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DRC: MSF Steps Up Medical Assistance to People Affected by Violence in the North
Increased attacks on the civilian population have led to an influx of displaced people
June 11, 2009
DRC 2009 © Vanessa Vick
In the areas of Haut-Uélé and Bas-Uélé, in the northeast of the Democratic Republic of the Congo (DRC), Ugandan rebels from the Lord’s Resistance Army (LRA) have committed violent attacks in response to military operations launched by the armies of Uganda, DRC, and Southern Sudan.
MSF is providing assistance to this abandoned population, which has been left to its fate in a highly isolated region. For this reason, MSF has opened two new projects, providing support to a health center and two referral hospitals in Faradje and Niangara.
MSF has been working in this region since last September, notably at the hospital in Dungu, in Haut-Uélé district. Now teams are stepping up activities in light of increased attacks on the civilian population, which has resulted in an influx of displaced people who have no access to medical assistance.
“In February, our teams carried out evaluation missions in different parts of the region, focusing on areas receiving little or no coverage from other humanitarian organizations, at least from a health aspect,” said Amaury Grégoire, MSF emergency coordinator. “The situation is critical. Health structures are either non-existent or in a deplorable state. There are few or no medicines available and those that are, are simply not affordable. We have also had to cope with a lack of medical staff; the majority have fled the violence along with the rest of the population.”
MSF supporting hospitals and health centers
The MSF teams are renovating the medical structures, training the medical staff who are still present, and providing free healthcare for both the displaced and local populations, many of whom have been sheltering the displaced for several months.
The nutritional situation is also cause for concern. “In addition to a number of crops being destroyed by severe rains, the displaced populations, far from home, are not in a position to grow any food at all,” said Grégoire.
In Niangara, close to 10,000 displaced people have found refuge in the town center and 15,000 refugees have settled in the outskirts of the town. The MSF teams are providing support to the referral hospital and an outlying health center, mainly treating malaria, acute respiratory infections and sexually transmitted infections, and seeing some 250 people a day in the hospital. Special consultations have been set up for victims of sexual violence.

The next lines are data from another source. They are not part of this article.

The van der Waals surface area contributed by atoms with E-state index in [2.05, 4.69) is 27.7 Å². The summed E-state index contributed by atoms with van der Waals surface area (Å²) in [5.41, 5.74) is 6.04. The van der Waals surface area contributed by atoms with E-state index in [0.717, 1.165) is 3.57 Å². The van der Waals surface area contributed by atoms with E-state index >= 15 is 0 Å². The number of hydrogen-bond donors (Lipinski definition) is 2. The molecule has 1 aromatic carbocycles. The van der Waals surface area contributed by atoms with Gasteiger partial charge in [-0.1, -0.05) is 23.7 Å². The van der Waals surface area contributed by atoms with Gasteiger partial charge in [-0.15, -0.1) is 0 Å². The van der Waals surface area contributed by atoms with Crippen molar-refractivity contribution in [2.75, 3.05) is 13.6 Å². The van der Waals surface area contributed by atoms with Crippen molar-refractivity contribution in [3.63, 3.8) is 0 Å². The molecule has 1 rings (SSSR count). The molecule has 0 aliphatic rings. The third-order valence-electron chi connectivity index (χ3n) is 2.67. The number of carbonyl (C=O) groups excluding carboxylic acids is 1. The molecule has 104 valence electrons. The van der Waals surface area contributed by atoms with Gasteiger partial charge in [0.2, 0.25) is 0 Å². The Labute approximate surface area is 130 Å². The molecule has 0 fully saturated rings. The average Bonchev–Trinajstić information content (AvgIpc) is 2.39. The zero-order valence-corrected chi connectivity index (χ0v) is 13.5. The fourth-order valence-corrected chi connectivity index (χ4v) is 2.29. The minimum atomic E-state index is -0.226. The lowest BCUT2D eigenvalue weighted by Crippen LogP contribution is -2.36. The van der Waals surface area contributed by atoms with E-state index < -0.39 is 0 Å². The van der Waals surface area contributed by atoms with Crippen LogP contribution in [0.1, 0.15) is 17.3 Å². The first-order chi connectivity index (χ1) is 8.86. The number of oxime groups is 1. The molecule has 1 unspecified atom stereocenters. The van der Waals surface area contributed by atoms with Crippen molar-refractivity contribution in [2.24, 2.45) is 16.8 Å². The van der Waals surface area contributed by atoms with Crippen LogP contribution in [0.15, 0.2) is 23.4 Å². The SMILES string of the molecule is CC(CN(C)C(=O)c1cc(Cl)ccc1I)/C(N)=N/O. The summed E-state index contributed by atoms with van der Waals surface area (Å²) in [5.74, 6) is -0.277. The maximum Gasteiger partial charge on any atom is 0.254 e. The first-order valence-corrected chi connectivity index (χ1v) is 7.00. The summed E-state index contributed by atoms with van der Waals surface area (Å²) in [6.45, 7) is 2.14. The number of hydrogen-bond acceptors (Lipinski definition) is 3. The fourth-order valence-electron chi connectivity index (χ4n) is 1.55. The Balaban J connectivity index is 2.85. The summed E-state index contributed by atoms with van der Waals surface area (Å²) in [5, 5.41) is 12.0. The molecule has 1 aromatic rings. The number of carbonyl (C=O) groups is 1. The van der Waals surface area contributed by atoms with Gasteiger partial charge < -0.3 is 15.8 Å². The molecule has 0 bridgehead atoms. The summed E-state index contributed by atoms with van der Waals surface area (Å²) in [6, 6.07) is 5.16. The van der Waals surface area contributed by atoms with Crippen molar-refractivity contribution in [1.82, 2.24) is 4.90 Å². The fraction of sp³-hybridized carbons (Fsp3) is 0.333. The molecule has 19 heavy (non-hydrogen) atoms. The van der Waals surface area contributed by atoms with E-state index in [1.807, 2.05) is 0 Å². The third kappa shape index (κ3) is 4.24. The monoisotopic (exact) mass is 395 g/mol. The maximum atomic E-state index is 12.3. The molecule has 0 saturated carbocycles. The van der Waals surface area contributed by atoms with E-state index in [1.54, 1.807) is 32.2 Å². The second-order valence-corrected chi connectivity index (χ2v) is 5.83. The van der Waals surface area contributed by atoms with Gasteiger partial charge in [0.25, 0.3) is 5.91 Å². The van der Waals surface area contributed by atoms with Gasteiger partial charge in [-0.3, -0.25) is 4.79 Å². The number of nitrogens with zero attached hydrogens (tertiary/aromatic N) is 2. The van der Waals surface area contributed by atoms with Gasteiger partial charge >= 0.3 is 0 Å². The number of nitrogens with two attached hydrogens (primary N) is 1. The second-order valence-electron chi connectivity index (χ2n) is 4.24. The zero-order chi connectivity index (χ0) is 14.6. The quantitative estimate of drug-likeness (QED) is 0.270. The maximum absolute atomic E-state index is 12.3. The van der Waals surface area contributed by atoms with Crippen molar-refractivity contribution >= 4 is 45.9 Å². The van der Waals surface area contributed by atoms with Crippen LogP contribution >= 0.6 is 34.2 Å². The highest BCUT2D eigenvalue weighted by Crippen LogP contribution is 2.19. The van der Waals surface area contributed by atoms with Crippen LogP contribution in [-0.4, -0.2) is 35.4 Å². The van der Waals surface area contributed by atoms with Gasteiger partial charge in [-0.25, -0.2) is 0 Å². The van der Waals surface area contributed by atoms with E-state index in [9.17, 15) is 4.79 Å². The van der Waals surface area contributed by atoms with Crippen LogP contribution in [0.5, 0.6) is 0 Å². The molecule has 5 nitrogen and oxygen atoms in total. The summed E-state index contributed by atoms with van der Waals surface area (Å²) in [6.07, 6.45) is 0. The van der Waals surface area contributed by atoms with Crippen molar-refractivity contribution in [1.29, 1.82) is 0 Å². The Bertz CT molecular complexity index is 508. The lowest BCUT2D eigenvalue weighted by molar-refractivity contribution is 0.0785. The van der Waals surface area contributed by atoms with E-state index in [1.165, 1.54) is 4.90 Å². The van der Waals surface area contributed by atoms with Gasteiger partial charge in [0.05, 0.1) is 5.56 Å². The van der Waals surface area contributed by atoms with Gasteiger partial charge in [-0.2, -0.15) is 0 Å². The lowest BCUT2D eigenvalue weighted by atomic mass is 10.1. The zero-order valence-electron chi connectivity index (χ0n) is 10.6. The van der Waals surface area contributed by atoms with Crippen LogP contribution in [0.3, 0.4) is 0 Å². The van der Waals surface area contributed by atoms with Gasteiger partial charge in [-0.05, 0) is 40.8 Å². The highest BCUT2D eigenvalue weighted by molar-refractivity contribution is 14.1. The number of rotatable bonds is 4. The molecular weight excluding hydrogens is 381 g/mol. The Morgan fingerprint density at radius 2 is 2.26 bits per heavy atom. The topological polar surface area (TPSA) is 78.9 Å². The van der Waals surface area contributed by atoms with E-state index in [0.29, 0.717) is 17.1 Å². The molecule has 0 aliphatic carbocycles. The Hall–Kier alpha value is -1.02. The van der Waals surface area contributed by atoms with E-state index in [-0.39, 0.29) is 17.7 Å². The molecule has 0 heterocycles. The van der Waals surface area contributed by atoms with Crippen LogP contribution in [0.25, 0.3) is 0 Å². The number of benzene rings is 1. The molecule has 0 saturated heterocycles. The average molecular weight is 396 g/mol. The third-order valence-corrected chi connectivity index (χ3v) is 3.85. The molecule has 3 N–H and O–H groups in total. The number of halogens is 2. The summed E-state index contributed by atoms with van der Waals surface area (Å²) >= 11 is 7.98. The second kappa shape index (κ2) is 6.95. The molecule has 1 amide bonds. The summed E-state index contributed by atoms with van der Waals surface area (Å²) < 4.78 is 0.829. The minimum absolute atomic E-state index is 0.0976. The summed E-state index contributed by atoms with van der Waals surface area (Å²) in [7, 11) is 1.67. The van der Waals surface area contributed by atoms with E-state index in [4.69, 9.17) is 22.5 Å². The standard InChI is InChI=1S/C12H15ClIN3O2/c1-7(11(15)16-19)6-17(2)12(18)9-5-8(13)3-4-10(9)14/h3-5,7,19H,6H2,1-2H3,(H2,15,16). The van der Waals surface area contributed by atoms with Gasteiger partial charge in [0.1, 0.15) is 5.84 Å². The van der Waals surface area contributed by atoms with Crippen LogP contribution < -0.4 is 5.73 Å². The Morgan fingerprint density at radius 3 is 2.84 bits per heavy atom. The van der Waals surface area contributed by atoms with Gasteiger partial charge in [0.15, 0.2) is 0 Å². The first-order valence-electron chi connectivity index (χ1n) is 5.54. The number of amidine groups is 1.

In Faradje, not far from the Sudanese border, several thousand people have taken refuge in three different sites. The MSF team has started supporting the general referral hospital, carrying out some much-needed refurbishments to bring it up to standard. It has also installed water tanks, providing the hospitable with safe drinking water.
“Directly affected by the atrocities”
According to the United Nations High Commissioner for Refugees (UNHCR), the total number of refugees in Haut-Uélé and Bas-Uélé currently stands at around 190,000.
“These people have fled terrible violence and lived through the worst horrors,” Grégoire said. “They have lost a father, a mother, a husband, a wife, or a child. Most of their villages have been burnt to the ground. They have been directly affected by the atrocities. Thousands of people are suffering from the violence they have lived through or seen: some have been kidnapped, raped, beaten up, or simply killed.”
MSF has introduced special consultations for the victims of sexual violence. An MSF psychologist will join the team soon to train the local personnel on providing psychological care to victims.
It is not only the displaced who need urgent humanitarian assistance in Haut-Uélé and Bas-Uélé. Many of the resident families offering them shelter are in an increasingly precarious situation themselves.
“The displaced people have been offered shelter and help by the local families,” said Emmanuel Lampaert, MSF medical coordinator. “Initially, this is a positive thing, as it helps new arrivals to survive. However, in the long term, this system undermines the overall standard of living for both the displaced and the host families. And so it is an even bigger group of people who need help and their needs are huge.”